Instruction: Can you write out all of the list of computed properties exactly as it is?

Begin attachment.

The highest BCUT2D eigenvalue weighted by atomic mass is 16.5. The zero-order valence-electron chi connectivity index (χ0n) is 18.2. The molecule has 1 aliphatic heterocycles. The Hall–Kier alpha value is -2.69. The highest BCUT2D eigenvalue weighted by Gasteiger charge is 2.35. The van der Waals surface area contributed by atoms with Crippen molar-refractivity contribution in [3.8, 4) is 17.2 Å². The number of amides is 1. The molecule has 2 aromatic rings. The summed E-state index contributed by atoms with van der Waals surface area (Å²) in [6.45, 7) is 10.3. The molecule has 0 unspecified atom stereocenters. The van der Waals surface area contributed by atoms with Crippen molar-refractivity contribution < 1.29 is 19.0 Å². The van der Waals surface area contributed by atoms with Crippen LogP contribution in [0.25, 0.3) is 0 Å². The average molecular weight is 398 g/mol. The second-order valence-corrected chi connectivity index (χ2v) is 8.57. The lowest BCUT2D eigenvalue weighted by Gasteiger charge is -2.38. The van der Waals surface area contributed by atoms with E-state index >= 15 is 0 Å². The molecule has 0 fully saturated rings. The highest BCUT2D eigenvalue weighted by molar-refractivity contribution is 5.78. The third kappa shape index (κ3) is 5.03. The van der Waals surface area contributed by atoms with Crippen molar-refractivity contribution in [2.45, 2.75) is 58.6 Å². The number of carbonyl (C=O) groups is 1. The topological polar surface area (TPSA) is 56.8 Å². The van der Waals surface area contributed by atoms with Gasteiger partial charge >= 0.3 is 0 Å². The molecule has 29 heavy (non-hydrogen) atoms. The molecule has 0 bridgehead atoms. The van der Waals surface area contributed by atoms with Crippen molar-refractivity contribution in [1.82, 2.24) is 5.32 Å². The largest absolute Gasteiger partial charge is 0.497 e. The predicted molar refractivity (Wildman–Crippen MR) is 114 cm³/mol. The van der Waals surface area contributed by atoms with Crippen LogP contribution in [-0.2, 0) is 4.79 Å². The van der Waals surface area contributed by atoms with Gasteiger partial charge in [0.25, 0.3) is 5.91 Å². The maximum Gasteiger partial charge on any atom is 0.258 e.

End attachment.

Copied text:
The highest BCUT2D eigenvalue weighted by atomic mass is 16.5. The zero-order valence-electron chi connectivity index (χ0n) is 18.2. The molecule has 1 aliphatic heterocycles. The Hall–Kier alpha value is -2.69. The highest BCUT2D eigenvalue weighted by Gasteiger charge is 2.35. The van der Waals surface area contributed by atoms with Crippen molar-refractivity contribution in [3.8, 4) is 17.2 Å². The number of amides is 1. The molecule has 2 aromatic rings. The summed E-state index contributed by atoms with van der Waals surface area (Å²) in [6.45, 7) is 10.3. The molecule has 0 unspecified atom stereocenters. The van der Waals surface area contributed by atoms with Crippen molar-refractivity contribution < 1.29 is 19.0 Å². The van der Waals surface area contributed by atoms with Crippen LogP contribution in [0.25, 0.3) is 0 Å². The average molecular weight is 398 g/mol. The second-order valence-corrected chi connectivity index (χ2v) is 8.57. The lowest BCUT2D eigenvalue weighted by Gasteiger charge is -2.38. The van der Waals surface area contributed by atoms with E-state index >= 15 is 0 Å². The molecule has 0 fully saturated rings. The highest BCUT2D eigenvalue weighted by molar-refractivity contribution is 5.78. The third kappa shape index (κ3) is 5.03. The van der Waals surface area contributed by atoms with Crippen molar-refractivity contribution in [2.45, 2.75) is 58.6 Å². The number of carbonyl (C=O) groups is 1. The topological polar surface area (TPSA) is 56.8 Å². The van der Waals surface area contributed by atoms with Gasteiger partial charge >= 0.3 is 0 Å². The molecule has 29 heavy (non-hydrogen) atoms. The molecule has 0 bridgehead atoms. The van der Waals surface area contributed by atoms with Crippen molar-refractivity contribution in [1.82, 2.24) is 5.32 Å². The largest absolute Gasteiger partial charge is 0.497 e. The predicted molar refractivity (Wildman–Crippen MR) is 114 cm³/mol. The van der Waals surface area contributed by atoms with Crippen LogP contribution in [-0.2, 0) is 4.79 Å². The van der Waals surface area contributed by atoms with Gasteiger partial charge in [0.25, 0.3) is 5.91 Å². The maximum Gasteiger partial charge on any atom is 0.258 e.